Pelosi calls the movie an "accidental documentary." At first, she says, she was just playing around with her Sony miniDV camcorder. But soon she got hooked on the material, particularly the territory familiar to any child of politics: the line between the public and the private person.
"Because I come from a political family, I understand being in the public eye and being a human being and how much of yourself you can share and how much you should withhold from the media," she said. "I was drawing that out."
Pelosi's uncle, Tommy D'Alesandro III, says he believes Bush instinctively knew that despite the family's deep Democratic roots, Pelosi was not out to get him.
"You meet Alexandra for the first time, you feel like you're meeting your friend," he said. "They had a bond. How do you explain the chemistry? You feel a person is a friend and not going to harm you. You feel that trust."
The film offers a portrait of Bush from what now seems like a distant era - before the Sept. 11 terrorist attacks, before the war in Afghanistan, even before the election recount. Here, he is in full campaign mode.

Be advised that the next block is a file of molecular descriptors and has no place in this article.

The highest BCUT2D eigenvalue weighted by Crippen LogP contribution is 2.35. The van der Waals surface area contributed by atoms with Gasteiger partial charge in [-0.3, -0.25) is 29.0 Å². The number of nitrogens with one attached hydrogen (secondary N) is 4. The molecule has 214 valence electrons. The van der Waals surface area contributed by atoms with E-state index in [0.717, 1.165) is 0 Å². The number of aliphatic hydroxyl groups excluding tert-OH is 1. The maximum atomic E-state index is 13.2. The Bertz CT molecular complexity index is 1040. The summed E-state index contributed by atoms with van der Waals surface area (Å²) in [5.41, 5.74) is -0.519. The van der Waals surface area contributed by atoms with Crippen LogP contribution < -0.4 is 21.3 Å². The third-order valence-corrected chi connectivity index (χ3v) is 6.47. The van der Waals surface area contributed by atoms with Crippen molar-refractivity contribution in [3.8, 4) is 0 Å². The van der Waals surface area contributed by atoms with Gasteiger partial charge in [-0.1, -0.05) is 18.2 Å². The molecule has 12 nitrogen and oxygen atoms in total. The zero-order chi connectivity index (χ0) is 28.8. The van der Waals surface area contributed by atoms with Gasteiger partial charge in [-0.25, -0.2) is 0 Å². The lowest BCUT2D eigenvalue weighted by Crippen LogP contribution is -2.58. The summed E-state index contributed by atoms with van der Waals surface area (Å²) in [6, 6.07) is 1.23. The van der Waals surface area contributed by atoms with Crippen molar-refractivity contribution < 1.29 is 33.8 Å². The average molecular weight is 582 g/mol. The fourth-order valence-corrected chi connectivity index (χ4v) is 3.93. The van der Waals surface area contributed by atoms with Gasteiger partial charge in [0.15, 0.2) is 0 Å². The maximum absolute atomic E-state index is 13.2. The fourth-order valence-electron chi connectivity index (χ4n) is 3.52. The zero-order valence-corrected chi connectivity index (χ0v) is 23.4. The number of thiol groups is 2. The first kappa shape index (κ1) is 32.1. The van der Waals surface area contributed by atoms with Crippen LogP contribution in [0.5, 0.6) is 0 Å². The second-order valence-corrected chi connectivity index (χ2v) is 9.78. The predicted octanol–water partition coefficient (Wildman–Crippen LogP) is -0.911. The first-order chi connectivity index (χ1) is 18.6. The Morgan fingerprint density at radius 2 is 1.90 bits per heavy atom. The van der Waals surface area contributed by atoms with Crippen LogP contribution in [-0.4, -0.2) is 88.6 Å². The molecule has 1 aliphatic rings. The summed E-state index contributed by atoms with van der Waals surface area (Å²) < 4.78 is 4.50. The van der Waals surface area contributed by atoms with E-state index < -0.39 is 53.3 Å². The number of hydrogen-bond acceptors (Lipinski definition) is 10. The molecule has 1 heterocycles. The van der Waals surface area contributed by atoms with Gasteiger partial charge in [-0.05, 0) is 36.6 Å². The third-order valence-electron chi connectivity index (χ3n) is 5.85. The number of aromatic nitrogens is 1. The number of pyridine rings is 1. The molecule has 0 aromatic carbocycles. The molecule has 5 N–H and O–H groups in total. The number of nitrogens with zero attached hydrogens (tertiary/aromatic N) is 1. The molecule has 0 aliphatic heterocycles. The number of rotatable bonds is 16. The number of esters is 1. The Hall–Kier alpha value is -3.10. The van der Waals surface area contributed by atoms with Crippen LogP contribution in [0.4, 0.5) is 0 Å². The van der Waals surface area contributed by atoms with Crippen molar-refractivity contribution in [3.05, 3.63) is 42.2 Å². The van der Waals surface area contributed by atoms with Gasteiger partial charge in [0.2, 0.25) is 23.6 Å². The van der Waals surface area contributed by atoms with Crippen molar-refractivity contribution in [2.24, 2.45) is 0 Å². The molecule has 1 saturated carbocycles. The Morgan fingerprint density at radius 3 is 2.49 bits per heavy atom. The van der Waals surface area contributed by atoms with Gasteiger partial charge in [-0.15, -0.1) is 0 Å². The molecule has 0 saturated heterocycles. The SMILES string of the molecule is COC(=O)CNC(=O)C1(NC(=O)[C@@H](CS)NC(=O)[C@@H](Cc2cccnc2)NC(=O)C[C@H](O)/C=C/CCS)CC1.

One scene shows Bush lobbying Pelosi - for what she later said was about 30 minutes - as she fills out her absentee ballot for the California primary.
"I'm here asking for your vote," he tells her.
"Why should I vote for you?" she asks.
"You're on the plane," Bush says.
If he wins, he argues, she'll fare better than will reporters covering his rival because she'll have better access to the president.
"Baby," he explains, "it's in your interests."
The next shot shows Pelosi, a San Francisco liberal who never hid her views from Bush, checking the box on her ballot next to Bill Bradley, a Democrat.
Her mother, Nancy Pelosi, called that moment one of the movie's most revealing.
"It's a very telling scene - 'If I don't win, you're nothing,'" the lawmaker said. She suggested that viewers would seize on whatever details confirm their own theories about Bush.
"It's her inkblot test," she said of her daughter's work. "People will look at it, and they will see what they will see."
The final cut
Pelosi and her film editor, Aaron Lubarsky, sifted through 70 hours of video, working on Pelosi's home computer for nine months to come up with the final cut. Studios showed interest, Pelosi said, but they wanted to buy all her footage and re-edit it ("Is there more of Bush with food in his mouth?" she recalls one executive asking.). She chose HBO, which will air the movie unedited.